Beware the bin snooper next door: Residents asked to report neighbours for putting rubbish out too early
By Chris Brooke
Residents are being asked to report neighbours for ‘environmental crimes’ such as putting their bins out too early or late.
A council is urging householders to snoop on fellow residents and fill in ‘diary sheets’ to log incidents - the same way it tackles violent anti-social behaviour.
Such ‘crimes’ can be committed by putting bins out at the wrong times or leaving them in the wrong place.
Householders could face a £100 fixed penalty notice or be fined up to £1,000 in court for leaving rubbish next to a bin or blocking a path with a bin.
The clampdown, by Hull City Council, has provoked a furious reaction, with residents insisting they won’t do officials’ ‘dirty work’ for them.
It sent letters to residents of one street after complaints that rubbish had been dumped and wheelie bins left out for days on end.
The letter, from environmental enforcement officer Jeanette Bailey, is headed: ‘Don’t turn a blind eye to environmental crime in your neighbourhood.’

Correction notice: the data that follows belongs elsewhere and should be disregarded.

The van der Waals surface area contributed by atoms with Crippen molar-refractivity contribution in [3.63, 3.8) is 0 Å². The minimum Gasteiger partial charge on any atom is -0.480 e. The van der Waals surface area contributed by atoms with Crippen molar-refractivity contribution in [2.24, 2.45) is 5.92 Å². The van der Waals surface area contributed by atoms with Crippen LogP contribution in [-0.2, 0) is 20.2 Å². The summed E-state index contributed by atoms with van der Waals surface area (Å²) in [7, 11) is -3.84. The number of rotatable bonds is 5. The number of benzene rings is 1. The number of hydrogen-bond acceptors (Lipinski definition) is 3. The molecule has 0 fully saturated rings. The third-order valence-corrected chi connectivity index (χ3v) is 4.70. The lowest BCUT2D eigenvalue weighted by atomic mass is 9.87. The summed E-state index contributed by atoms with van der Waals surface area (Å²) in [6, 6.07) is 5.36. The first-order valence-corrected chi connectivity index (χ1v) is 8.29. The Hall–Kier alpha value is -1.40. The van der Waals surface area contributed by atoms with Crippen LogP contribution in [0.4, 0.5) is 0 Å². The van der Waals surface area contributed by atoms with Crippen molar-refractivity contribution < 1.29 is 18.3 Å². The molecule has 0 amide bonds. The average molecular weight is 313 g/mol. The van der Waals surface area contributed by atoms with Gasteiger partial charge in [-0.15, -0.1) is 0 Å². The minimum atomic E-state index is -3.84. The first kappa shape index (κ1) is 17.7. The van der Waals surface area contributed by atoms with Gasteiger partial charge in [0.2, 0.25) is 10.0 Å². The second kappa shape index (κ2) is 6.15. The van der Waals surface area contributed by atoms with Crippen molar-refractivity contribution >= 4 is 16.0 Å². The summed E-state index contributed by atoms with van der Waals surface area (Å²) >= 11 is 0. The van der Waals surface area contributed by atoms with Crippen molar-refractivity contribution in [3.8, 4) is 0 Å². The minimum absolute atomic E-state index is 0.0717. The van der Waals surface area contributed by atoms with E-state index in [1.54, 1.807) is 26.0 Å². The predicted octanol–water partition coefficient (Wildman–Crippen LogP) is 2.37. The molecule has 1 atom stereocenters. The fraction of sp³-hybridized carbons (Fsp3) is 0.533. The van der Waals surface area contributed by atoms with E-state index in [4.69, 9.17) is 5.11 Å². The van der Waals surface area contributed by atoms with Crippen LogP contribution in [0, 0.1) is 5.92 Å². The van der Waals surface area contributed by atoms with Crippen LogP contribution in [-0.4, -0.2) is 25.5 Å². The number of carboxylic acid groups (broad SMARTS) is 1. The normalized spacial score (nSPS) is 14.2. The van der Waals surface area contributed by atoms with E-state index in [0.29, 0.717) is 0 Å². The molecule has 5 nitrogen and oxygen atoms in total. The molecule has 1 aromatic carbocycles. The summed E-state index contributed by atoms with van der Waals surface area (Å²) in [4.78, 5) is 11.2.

It states that illegally dumped rubbish has the ‘potential to cause a nuisance and pose a health risk to you and your family.’
Residents are asked to put their wheelie bins out no earlier than 7am and collect them back in before 7pm.
The letter warns lawbreakers they will be prosecuted, adding: ‘If you see anyone committing this or anything else you believe may be environmental crime, please complete and return the enclosed diary sheet or contact us immediately.’
But many residents accused the council of going ‘over the top’. Chris Shaw, 37, said: ‘That’s what the Hitler Youth were told to do - inform on everybody. I won’t be filling in any of their crime sheets or reporting anybody.’
Earlier this year it emerged families face stricter recycling demands, tougher fines and having to use smaller wheelie bins under new waste disposal targets.
In March, the growing threat of a stealth tax on our rubbish was exposed by startling figures which showed that more than 2.5million homes now have bins fitted with microchips to weigh their contents.